Kaiser Permanente works to close connectivity gap through North Portland campus

Kaiser Permanente sidewalk
That’s all fine and good unless there’s no other way to get from A to B.
(Photos by J. Maus/BikePortland)

An annoying gap in the North Portland bikeway network is on a path to being fixed.

The problem has to do with how people on bicycles travel between I-5 and N Interstate Avenue on N Failing Street. The Failing Street Pedestrian Bridge over I-5 is a crucial link that connects two neighborhoods (Humboldt/Mississpi and Overlook), many commercial destinations, and two major north-south neighborhood greenways (Michigan and Concord).

Unfortunately, smack dab in the middle of all that is a large Kaiser Permanente campus that houses several large buildings and surface parking lots. Making matters worse is the MAX light-rail line that makes it impossible to continue south on Interstate from Failing. Because of these constraints, most people opt to ride on a wide sidewalk through Kaiser property.

Another view of the sidewalk where Kaiser has prohibited bicycling.

That option was never ideal, but it didn’t seem like such a terrible thing until this past January, when KP staff put up signs and painted large yellow letters on the ground that read “No Bicycles on Sidewalk.” The sidewalk is only about 8 1/2 feet wide, and it’s outside a medical office so it’s easy to see why employees don’t want people cycling on it (and yes, they can legally do this because it’s on private land).

But even so, as soon as those warnings went in we started getting emails from readers who were disappointed and confused.

“I rode to the Kaiser Interstate campus this morning with my kids,” one woman wrote to us via email. She continued:

“Imagine my surprise when I found “No bicycles on the sidewalk” stenciled in yellow paint at regular intervals along the sidewalk. Now, I understand that whoever directed this was acting in the interest of making the sidewalk feel safer for pedestrians. However, it’s also pretty clear that they have no idea how to make their campus more accessible for cyclists – you know, people who are trying to “thrive”. There’s a disconnect somewhere in there.”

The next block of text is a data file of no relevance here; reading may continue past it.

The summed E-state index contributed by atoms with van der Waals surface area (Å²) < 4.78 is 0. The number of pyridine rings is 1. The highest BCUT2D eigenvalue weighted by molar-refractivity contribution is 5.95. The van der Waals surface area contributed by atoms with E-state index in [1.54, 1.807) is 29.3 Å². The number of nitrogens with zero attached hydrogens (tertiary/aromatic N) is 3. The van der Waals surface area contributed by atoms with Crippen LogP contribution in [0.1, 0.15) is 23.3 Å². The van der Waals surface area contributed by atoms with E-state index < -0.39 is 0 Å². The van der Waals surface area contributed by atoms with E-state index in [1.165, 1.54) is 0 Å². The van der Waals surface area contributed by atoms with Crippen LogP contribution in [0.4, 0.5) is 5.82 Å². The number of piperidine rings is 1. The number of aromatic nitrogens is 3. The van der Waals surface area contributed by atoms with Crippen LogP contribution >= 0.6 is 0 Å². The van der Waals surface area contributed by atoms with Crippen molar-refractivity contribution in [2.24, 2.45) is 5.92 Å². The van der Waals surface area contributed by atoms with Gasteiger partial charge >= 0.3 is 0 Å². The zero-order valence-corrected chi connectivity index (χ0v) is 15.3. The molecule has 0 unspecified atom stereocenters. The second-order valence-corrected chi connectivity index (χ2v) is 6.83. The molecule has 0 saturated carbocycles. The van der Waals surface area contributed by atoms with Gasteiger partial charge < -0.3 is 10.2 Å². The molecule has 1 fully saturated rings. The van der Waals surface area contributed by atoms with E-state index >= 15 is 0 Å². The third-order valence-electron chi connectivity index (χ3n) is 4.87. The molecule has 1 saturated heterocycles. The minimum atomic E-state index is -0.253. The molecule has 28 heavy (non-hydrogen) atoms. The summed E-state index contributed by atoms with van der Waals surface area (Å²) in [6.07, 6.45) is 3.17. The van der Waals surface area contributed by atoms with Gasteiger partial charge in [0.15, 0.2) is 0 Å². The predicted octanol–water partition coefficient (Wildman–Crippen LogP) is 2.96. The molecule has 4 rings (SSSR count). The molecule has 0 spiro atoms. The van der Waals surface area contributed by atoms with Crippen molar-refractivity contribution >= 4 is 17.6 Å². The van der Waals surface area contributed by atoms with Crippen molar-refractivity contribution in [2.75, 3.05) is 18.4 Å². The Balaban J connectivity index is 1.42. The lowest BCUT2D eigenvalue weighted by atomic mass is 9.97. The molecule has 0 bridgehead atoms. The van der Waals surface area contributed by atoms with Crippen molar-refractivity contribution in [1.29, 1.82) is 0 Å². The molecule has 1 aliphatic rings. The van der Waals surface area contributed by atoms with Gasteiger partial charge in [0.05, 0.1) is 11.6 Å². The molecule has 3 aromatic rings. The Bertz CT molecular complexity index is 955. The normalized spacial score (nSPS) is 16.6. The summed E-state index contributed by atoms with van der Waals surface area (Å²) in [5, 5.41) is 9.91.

We got several emails like that. People weren’t mad at KP; but they were perturbed that they were simply left to their own devices without a real solution for navigating through the campus. The other thing our readers mentioned was how this lack of bike access didn’t jibe with KP’s public face. Not only are they the presenting sponsor of the City of Portland’s Sunday Parkways events, they have also invested heavily in their “Thrive” advertising campaign that puts bicycling front and center (ironically, their TV ad shows a lot of people riding on sidewalks).

L to R: Daniel Field, Matt Justiniano,
Greg Raisman, Molly Haynes.

Thankfully, the messages finally made their way to the right people within KP. Last month the organization’s Director of Community Health, Molly Haynes, coordinated a site visit with KP and PBOT staff to learn more about the issue and map out possible solutions.

Yesterday evening I bundled up and joined Haynes, KP Facilities Manager Matt Justiniano, KP External Affairs Director Dan Field, and PBOT active transportation and safety staffer Greg Raisman for a outdoor meeting at the campus. (It’s worth noting that both Haynes and Field were on the Policymakers Ride this past August.)

We looked at the situation from many angles and considered several different options.

While many people use the sidewalk just east of the KP Center for Health Research, others prefer a bumpy route on a gravel driveway that dumps (via a curb) onto the northeast corner of the parking lot. There’s also a large unpaved right-of-way on the eastern edge of the parking lot that seems like an ideal spot for a new bike path. For most of the meeting we assumed that was the top option. We also considered cutting a new path through the grassy median at the north side of the parking lot and striping a bike lane east-west through the parking lot to connect to the sidewalk.

Looking southwest from Failing bridge.
A desire line through a dirt road and into the parking lot. This area
will be leveled and improved with a curb ramp.

In the end, the group decided to move forward on the following option*:

In the very basic map below, I’ve colored the new route in bright blue,the neighborhood greenways in green, and the sidewalk in red:

And this is the wide road in the parking lot that will likely be marked with sharrows in each direction:

The KP staff are supportive of this approach and they’re working on a construction estimate. We haven’t heard any confirmations about when the work would be done or how/if it will be funded, but we’ll keep you posted. Raisman had a great idea to kick off the improvements with a neighborhood bike ride this spring.

Thanks to KP for stepping up to address this issue. Stay tuned for further developments!

*Note that KP hasn’t officially committed to anything. This is just a proposal under consideration that had support from the people who showed up yesterday.

Exit mobile version